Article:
Home > Blog: Currents & Futures > Homelessness: A Different Understanding

By Denise Martin

It has been 7 weeks since my last OpEd about homelessness was published in the Oregonian. Some generous people came to the waterfront to offer condolences and donations. A lot of folks stopped by my bench in front of the Il Terrazzo (where I busk with my harp), to chat it up about this epidemic level problem that Portland is wrestling with. 

I am still homeless, and since my OpEd hit the street I realize that the misunderstanding about, and downright viciousness towards the poor is worse than I thought. So I would like to offer a beginner class in homeless math.

I got a job the other day after months of trying in two different states. I get $14 an hour plus beautiful food to eat in a top Portland restaurant. Sounds perfect right? Well, I don’t have a home. I just burned through my tax refund in a motel because my son had some medical issues to work through and his temporary housing ran out. There is no room for a 6’4″ teenager to join me in my car.

$2300 Motel 6 dollars later we are out of housing. I don’t get a check for two weeks and it won’t be enough to get housing. Nobody wants to rent a room to a mother and teenager. I have no credit to get into an apartment. It could be months before I can get us a home.

I have now joined the hundreds of thousands or more of working homeless. I am working at the restaurant during peak hours so I can’t busk for cash to pay for gas and food and parking until I get a check. So getting a job  puts us in a deep hardship. If I can’t borrow some money we are worse off now that I have a job, than I was when I was busking for a living.

I have to shower, look and smell nice for my job, and show up in clean clothes, but I am still homeless. And I have to pay for gas and parking or gas and Trimet.

Do you judge those homeless people you see holding a sign? What happens to them if they are lucky enough to find a bath, a phone, fake an address and get a job? The same thing that is happening to me. They have to work fulltime for weeks with no place to sleep, no food, no transportation money and no paycheck.

…I have no idea what Portland is planning, or not, to address the homeless crisis. But what I am dreaming of is a Job Fund and some Job Domes. You need support to get a job, and you need support for months after getting a job until your income starts to sustain you after a stretch in the proverbial ditch.

[We need a place where] we could put the tools that some homeless need to get employed, like charging stations for cell phones, a washer and dryer, computer station and toilettes. Cell phone charging stations in downtown are critical. You can’t wait for some agency to open on Monday so you can charge your phone to get a call back from a potential employer.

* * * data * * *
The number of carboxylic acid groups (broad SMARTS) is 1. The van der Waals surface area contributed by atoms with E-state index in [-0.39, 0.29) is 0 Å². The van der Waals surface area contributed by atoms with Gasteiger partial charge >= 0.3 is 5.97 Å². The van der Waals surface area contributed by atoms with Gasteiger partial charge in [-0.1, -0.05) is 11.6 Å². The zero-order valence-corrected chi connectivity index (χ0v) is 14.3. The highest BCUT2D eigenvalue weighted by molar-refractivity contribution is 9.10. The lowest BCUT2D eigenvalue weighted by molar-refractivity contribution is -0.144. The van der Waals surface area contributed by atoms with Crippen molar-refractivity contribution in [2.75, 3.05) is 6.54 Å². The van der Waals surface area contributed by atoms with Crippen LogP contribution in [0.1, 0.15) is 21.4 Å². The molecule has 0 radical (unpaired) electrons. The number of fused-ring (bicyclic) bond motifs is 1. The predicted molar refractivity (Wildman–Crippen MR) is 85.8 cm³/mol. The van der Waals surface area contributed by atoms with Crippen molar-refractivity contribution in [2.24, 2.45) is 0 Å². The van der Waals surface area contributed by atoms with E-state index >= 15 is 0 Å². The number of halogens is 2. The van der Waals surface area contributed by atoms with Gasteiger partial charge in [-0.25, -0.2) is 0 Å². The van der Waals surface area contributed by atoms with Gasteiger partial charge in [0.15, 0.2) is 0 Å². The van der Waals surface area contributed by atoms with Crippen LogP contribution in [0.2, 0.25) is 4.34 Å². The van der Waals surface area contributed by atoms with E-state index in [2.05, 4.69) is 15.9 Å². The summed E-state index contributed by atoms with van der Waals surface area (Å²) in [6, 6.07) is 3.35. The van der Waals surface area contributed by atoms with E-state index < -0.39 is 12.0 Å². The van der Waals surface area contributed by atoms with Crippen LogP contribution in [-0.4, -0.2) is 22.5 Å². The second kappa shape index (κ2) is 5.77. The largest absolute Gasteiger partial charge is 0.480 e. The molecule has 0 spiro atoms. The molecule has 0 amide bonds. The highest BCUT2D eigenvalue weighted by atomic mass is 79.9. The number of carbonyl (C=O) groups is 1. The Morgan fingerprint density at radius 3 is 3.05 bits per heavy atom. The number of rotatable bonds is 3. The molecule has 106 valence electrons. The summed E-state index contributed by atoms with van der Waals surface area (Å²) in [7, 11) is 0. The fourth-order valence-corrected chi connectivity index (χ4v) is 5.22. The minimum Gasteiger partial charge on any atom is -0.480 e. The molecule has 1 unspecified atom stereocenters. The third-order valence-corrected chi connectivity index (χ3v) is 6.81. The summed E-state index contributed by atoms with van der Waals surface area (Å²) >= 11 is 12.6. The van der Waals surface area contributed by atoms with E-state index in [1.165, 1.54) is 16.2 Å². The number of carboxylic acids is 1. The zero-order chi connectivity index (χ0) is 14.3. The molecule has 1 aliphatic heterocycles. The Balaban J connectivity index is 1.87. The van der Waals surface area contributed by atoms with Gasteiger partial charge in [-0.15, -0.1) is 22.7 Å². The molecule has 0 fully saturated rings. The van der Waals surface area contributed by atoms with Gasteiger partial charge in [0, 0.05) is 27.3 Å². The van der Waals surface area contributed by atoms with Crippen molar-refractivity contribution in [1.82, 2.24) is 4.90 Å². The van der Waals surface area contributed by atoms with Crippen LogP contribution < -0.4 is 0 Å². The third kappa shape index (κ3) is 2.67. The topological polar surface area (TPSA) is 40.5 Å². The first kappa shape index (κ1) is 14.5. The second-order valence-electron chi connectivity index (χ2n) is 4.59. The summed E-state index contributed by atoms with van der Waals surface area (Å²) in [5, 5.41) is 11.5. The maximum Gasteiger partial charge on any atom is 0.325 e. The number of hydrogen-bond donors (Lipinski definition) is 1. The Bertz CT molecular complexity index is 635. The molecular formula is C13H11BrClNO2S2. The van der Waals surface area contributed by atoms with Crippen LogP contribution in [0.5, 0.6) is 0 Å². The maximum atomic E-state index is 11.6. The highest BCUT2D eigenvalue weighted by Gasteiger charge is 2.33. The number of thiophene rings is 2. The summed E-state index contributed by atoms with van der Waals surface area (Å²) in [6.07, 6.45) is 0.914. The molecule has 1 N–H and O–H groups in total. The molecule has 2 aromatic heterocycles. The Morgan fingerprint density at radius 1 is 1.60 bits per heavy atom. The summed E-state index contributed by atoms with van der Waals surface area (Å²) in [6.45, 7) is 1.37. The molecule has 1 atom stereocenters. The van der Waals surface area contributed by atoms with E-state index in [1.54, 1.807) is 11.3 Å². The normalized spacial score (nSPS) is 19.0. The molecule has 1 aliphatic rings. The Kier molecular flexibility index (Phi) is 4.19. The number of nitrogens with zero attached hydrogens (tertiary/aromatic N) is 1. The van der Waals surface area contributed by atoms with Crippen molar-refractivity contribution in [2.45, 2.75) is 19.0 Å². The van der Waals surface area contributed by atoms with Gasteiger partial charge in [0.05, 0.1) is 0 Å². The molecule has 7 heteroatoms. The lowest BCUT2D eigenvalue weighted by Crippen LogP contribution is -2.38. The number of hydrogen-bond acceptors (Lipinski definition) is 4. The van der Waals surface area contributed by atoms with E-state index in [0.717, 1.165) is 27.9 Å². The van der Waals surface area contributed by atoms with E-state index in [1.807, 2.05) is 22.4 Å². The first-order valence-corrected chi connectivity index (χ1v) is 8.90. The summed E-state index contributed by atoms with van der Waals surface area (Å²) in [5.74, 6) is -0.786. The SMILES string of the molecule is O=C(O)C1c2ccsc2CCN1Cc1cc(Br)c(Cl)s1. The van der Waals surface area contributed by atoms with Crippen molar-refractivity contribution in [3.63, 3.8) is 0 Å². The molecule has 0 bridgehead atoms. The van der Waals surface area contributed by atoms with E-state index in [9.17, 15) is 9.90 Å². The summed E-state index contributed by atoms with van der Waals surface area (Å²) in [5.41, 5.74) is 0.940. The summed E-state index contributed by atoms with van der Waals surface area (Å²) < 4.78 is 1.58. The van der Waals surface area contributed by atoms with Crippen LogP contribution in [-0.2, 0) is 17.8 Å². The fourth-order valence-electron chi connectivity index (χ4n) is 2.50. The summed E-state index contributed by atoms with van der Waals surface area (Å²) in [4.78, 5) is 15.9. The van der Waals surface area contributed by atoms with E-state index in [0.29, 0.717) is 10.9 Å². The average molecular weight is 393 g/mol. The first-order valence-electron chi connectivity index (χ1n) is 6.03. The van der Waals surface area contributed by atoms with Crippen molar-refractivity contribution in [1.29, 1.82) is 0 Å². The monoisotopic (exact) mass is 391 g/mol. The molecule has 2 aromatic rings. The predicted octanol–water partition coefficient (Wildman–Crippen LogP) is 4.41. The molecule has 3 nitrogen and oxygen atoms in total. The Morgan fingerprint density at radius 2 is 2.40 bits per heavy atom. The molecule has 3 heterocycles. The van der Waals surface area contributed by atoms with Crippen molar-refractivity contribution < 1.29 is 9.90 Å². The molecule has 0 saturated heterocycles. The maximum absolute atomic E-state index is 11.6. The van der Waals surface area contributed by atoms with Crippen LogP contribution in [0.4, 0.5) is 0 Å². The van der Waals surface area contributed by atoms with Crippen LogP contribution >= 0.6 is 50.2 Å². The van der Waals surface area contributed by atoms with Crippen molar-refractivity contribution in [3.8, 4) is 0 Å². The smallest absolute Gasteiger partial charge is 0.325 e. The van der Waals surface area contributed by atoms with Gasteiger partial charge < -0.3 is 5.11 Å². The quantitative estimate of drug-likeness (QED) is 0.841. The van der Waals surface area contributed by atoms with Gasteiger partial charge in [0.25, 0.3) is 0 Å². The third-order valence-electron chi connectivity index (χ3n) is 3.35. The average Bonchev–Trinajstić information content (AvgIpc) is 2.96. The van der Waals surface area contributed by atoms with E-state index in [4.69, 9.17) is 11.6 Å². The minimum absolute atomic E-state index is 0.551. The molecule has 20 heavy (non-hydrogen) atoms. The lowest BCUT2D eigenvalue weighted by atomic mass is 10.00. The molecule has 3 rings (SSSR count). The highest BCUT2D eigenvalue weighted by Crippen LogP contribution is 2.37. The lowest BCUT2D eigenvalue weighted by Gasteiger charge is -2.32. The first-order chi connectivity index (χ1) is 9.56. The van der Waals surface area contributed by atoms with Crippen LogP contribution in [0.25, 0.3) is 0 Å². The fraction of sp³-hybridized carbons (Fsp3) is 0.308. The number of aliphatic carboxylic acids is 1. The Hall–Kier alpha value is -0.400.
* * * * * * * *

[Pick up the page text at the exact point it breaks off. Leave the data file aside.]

… [C]ompanies like Amazon can have Employee Domes on their grounds for those who are employed but not housed like I was when I worked at Amazon and FedEx. No employee should have to pee in a bush or hunt for a Porta Potty after an exhausting 10 hour day. Corporate America has to step up too!

I dreamed of making a difference for the unhoused Portlanders we see strewn all over the sidewalks, and for the ones you don’t see tucked in their cars like me. I failed. Not one promise that was made to me has come through and I am now in deeper crisis with Covid amping up for winter. Even though I have a job I have no way to get off the street. And my restaurant could be forced to close.

Please stop throwing around comments like “The homeless are just lazy because there are so many jobs and they just don’t want to work.” [I’ve also heard: “They are making so much money from government handouts, they don’t have to work.” – Shariff] I was able to walk into a top restaurant and snag a job while homeless because I have support and experience. I have nice clothes from my entertainment career, I have decades of experience in the restaurant field, I have a phone which I am able to keep charged because I have a plethora of battery packs that I can have a friend charge up for me. I have support and yet I still can’t get off the street because I don’t have money or credit. When I had my tax refund cash in my hand I tried everything to get housing and nothing worked. It is a long process. I have a teen and could not rent a room for anything, and $2300 gets you into an apartment if you have credit – it gets you a month of Motel 6 if you don’t.

I had a rich acquaintance once that looked down his nose at me and others for being poor. When his beautiful home in Paradise, CA burned to the ground he still had millions in the bank to recover. He was so devastated by his loss and overwhelmed by his circumstances that he called the poorest friend he had for emotional support. Losing your home and the life and dignity and safety that it provides is life-busting. Have a little compassion please! 

For Denise Martin’s original op-ed article, click on the YouTube link below:

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